Arrest at Philadelphia Starbucks Sparks Concerns of Racial Discrimination

Starbucks arrest in Philadelphia

Starbucks CEO Kevin Johnson was planning to meet with the two men in Philadelphia, a Starbucks spokesperson said.

"The basis for the call to the Philadelphia police department was wrong", he said.

On Good Morning America Monday, Johnson declined to say whether the manager would face discipline, declining to "point blame". According to Wimmer, whose office is not far from the Starbucks, she is friends with Yaffe, and he called her while the incident was unfolding.

"My responsibility is to look not only at that individual but to look more broadly at the circumstances that set that up, to ensure that this never happens again", he said.

Johnson said there would be more training for staff on the issue of "unconscious bias". "They did a service that they were called to do".

Over the weekend, demonstrators called for the firing of the employee who contacted police, who arrested the men on Thursday.

"These two gentlemen did not deserve what happened, and we are accountable", he said.

Megan Malachi, one of the protest's organizers, said the unjust arrests that occurred at the store were not an isolated incident.

Starting around 6 a.m. Monday, protesters swarmed several Starbucks in Center City, marching down streets, chanting, and holding sit-ins.

He added, "I don't think the police would have killed those young men because those young men handled the situation spectacularly".

"We have the right to be free".

"Starbucks and the residents of this city should consider if their handling would have been different if the subjects were not two black men", Hans Menos, the director of the Police Advisory Commission, said in a statement.

The two unidentified men were taken out in handcuffs soon afterwards.

Protesters crowded the store that was the scene of the arrest yesterday morning. He said he's been in touch with the patrons' representatives and hopes to invite them to be part of Starbucks' institutional reforms.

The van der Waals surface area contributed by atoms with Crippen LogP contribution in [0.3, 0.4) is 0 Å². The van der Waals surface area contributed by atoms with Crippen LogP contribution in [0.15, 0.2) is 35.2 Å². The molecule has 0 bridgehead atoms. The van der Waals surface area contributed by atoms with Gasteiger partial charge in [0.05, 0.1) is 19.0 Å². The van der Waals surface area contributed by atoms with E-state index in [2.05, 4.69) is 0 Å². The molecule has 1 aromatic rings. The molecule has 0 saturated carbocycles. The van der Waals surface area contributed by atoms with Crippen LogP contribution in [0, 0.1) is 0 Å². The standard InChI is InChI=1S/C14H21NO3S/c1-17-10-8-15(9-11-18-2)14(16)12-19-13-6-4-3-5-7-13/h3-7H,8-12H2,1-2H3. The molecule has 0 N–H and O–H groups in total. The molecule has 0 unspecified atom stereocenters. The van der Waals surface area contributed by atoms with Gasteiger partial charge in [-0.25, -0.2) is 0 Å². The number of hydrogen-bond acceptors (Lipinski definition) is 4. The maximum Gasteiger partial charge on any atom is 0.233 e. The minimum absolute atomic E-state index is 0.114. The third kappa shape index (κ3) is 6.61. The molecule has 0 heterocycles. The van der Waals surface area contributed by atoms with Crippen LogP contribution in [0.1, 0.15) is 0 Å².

A big reason I work in Starbucks as opposed to privately-owned coffee joints is because I can post up there for hours and not get the evil eye for mooching Wi-Fi without ordering shit.

Some of the signs included the hashtag #BLM for Black Lives Matter, while others read, "Coffee is black".

The men had been sitting at a table waiting for an acquaintance Thursday, but had not purchased anything.

When police arrived, two Starbucks employees told them two men had asked to use the restroom but were told they couldn't because they hadn't purchased anything. Videos of the arrest quickly went viral under the hashtag #WaitingWhileBlack, and, since that time, there has been a growing public outcry and call for action from city officials.

The men, who have not been identified, were arrested on suspicion of trespassing.

Meanwhile, activists took over the shop Monday to protest the arrests.

"These officers had legal standing to make this arrest", said Philadelphia police commissioner Richard Ross. On the other hand, the men were only arrested when they refused to leave, after being asked by police three times.

"Most people will move just simply because we tell them the proprietor wants you to leave". We don't want you to talk at all. In this case that was not the issue. "In fact, they were really trying not to make an arrest in this case".

Prosecutors in Philadelphia have announced they will not pursue charges against the men. If you are reading this piece of content on another domain, it was stolen and reposted in violation of U.S. & worldwide trademark & copyright laws.

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